From the Jeopardy story, it might sound like you can never choose an insider for a position of power in a nonprofit – but that's not entirely true. The issue wasn't that Mike Richards was named the host. The issue was that Richards faced an obvious conflict of interest in this situation. He behaved in a way that people immediately recognized as self-serving. As producer, Richards was involved with every other candidate in their audition episodes – he certainly had the authority and opportunity to influence when their episodes aired or otherwise tip the competition in his favor. Plus, he was one of the people charged with the task of finding Trebek's replacement, and it wasn't at all clear when he gave up that responsibility and who took it over for him.
If Richards had stepped down from his producer role and it turned out he was the most qualified candidate – it could've been a non-issue. If he'd gone through the same process as everyone else before he was chosen (by a decision-making body that didn't include him), that could have been fine too. But compared to folks like Ken Jennings, who won Jeopardy 74 games in a row, or LeVar Burton, former host of Reading Rainbow and actor in StarTrek Next Generation with rabid, loving fans, the pick just felt wrong. The conflict stunk up the whole thing. The PR fallout lasted for weeks – nearly an eternity by 2021 standards!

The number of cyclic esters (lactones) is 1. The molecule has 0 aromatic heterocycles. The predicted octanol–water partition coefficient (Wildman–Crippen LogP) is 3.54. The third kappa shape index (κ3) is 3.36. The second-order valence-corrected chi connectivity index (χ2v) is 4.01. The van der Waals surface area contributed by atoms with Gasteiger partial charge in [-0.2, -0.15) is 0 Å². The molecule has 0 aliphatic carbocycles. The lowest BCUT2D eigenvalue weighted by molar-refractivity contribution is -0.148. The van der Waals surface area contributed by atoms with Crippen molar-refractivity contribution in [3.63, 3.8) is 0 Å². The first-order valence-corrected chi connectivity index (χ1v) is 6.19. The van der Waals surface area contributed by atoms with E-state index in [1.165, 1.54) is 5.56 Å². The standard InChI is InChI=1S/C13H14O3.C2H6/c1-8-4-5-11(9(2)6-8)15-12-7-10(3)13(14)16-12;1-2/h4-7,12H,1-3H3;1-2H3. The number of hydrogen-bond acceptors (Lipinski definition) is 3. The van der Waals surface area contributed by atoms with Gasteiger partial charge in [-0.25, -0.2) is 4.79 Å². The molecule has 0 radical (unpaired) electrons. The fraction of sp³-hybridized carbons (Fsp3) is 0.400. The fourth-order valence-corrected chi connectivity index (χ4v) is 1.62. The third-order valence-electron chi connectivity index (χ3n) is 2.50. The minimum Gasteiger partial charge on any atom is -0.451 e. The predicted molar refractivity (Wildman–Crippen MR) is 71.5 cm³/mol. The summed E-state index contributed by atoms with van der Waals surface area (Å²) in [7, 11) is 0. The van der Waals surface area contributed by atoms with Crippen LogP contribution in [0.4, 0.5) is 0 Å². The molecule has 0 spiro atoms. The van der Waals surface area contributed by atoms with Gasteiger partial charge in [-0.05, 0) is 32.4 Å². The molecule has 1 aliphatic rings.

I've seen this go down with the same foul stink at nonprofits. Often a small group with a working board decides that it's finally time to hire a paid executive director. Someone among the board members feels they are the perfect candidate to take on that role. This is about the time that my phone rings and the client is asking whether it's even legal to hire from the board. Here's what I tell them: sure, they can apply for the job. But they need to step down from their seat on the board the minute they apply to the position.
A board member applying for a job within the nonprofit is not “illegal,” but it does present challenges. First of all, what if they don't get the job? There is a particularly sticky employment issue that can arise where a board member that applied to be an executive director, but doesn't get the position, is still on the board and is now supervising the person who did actually get the job. This can go wrong a few ways, but retaliation and interpersonal problems are common in this situation – or there are unfounded allegations that the board member is behaving a certain way because they were passed over for the position. As you can imagine, it's hard to prove what’s real and what’s not at that point.
This is why I generally recommend that any board member who wants to apply to be paid staff should be willing to resign their board position on the date they submit their application for the position – not after the decision is made. It alleviates potential employment law problems and the appearance of impropriety.